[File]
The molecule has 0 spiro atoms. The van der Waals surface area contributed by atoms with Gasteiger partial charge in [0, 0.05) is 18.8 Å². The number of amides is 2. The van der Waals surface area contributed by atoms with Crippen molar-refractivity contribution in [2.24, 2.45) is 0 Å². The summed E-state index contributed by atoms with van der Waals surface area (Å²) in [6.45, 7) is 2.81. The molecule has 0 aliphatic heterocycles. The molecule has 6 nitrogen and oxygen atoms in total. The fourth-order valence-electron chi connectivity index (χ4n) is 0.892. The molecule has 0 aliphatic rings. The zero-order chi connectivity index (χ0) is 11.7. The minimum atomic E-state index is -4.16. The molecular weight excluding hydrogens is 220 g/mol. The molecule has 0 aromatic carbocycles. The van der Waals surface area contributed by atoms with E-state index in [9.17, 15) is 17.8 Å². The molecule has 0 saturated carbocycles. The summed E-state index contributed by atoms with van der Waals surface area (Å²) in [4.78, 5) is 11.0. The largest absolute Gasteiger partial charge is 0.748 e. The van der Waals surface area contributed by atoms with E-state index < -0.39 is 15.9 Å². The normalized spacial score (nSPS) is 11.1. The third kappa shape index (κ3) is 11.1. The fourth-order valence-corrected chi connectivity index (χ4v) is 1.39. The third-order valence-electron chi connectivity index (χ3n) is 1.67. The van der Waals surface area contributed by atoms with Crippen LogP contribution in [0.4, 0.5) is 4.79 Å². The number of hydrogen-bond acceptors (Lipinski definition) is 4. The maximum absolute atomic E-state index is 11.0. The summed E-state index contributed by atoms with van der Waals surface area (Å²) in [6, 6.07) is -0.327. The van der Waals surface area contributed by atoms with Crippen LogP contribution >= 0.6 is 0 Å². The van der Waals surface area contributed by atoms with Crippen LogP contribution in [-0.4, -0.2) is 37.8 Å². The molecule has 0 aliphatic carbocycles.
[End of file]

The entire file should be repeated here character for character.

The molecule has 0 spiro atoms. The van der Waals surface area contributed by atoms with Gasteiger partial charge in [0, 0.05) is 18.8 Å². The number of amides is 2. The van der Waals surface area contributed by atoms with Crippen molar-refractivity contribution in [2.24, 2.45) is 0 Å². The summed E-state index contributed by atoms with van der Waals surface area (Å²) in [6.45, 7) is 2.81. The molecule has 0 aliphatic heterocycles. The molecule has 6 nitrogen and oxygen atoms in total. The fourth-order valence-electron chi connectivity index (χ4n) is 0.892. The molecule has 0 aliphatic rings. The zero-order chi connectivity index (χ0) is 11.7. The minimum atomic E-state index is -4.16. The molecular weight excluding hydrogens is 220 g/mol. The molecule has 0 aromatic carbocycles. The van der Waals surface area contributed by atoms with E-state index in [9.17, 15) is 17.8 Å². The molecule has 0 saturated carbocycles. The summed E-state index contributed by atoms with van der Waals surface area (Å²) in [4.78, 5) is 11.0. The largest absolute Gasteiger partial charge is 0.748 e. The van der Waals surface area contributed by atoms with E-state index < -0.39 is 15.9 Å². The normalized spacial score (nSPS) is 11.1. The third kappa shape index (κ3) is 11.1. The fourth-order valence-corrected chi connectivity index (χ4v) is 1.39. The third-order valence-electron chi connectivity index (χ3n) is 1.67. The van der Waals surface area contributed by atoms with Crippen LogP contribution in [0.4, 0.5) is 4.79 Å². The number of hydrogen-bond acceptors (Lipinski definition) is 4. The maximum absolute atomic E-state index is 11.0. The summed E-state index contributed by atoms with van der Waals surface area (Å²) in [6, 6.07) is -0.327. The van der Waals surface area contributed by atoms with Crippen LogP contribution >= 0.6 is 0 Å². The van der Waals surface area contributed by atoms with Crippen LogP contribution in [-0.4, -0.2) is 37.8 Å². The molecule has 0 aliphatic carbocycles.